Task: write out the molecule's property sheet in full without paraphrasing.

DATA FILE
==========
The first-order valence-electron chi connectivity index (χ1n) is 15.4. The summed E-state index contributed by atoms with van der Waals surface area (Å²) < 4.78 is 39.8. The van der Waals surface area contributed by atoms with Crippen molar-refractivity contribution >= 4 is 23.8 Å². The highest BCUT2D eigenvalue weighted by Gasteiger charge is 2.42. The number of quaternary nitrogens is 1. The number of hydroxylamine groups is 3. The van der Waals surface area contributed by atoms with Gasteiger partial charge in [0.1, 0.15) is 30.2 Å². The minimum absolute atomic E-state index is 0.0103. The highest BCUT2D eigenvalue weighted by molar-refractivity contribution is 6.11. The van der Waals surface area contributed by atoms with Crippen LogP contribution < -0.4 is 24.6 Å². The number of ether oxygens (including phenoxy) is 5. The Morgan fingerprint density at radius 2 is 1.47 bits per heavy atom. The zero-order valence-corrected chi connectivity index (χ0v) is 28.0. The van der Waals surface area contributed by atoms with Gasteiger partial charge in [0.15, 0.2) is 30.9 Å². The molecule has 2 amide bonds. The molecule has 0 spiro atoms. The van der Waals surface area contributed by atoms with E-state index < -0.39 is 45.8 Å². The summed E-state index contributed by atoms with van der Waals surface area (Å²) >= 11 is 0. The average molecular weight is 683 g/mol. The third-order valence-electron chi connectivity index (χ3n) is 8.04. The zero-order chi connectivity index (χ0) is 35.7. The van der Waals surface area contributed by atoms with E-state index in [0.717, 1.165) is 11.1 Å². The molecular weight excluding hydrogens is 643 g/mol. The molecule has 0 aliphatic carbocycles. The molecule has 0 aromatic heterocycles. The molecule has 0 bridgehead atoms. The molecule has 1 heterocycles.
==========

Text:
The first-order valence-electron chi connectivity index (χ1n) is 15.4. The summed E-state index contributed by atoms with van der Waals surface area (Å²) < 4.78 is 39.8. The van der Waals surface area contributed by atoms with Crippen molar-refractivity contribution >= 4 is 23.8 Å². The highest BCUT2D eigenvalue weighted by Gasteiger charge is 2.42. The number of quaternary nitrogens is 1. The number of hydroxylamine groups is 3. The van der Waals surface area contributed by atoms with Gasteiger partial charge in [0.1, 0.15) is 30.2 Å². The minimum absolute atomic E-state index is 0.0103. The highest BCUT2D eigenvalue weighted by molar-refractivity contribution is 6.11. The van der Waals surface area contributed by atoms with Crippen LogP contribution < -0.4 is 24.6 Å². The number of ether oxygens (including phenoxy) is 5. The Morgan fingerprint density at radius 2 is 1.47 bits per heavy atom. The zero-order valence-corrected chi connectivity index (χ0v) is 28.0. The van der Waals surface area contributed by atoms with Gasteiger partial charge in [0.15, 0.2) is 30.9 Å². The molecule has 2 amide bonds. The molecule has 0 spiro atoms. The van der Waals surface area contributed by atoms with E-state index < -0.39 is 45.8 Å². The summed E-state index contributed by atoms with van der Waals surface area (Å²) >= 11 is 0. The average molecular weight is 683 g/mol. The third-order valence-electron chi connectivity index (χ3n) is 8.04. The zero-order chi connectivity index (χ0) is 35.7. The van der Waals surface area contributed by atoms with E-state index in [0.717, 1.165) is 11.1 Å². The molecular weight excluding hydrogens is 643 g/mol. The molecule has 0 aliphatic carbocycles. The molecule has 0 aromatic heterocycles. The molecule has 0 bridgehead atoms. The molecule has 1 heterocycles.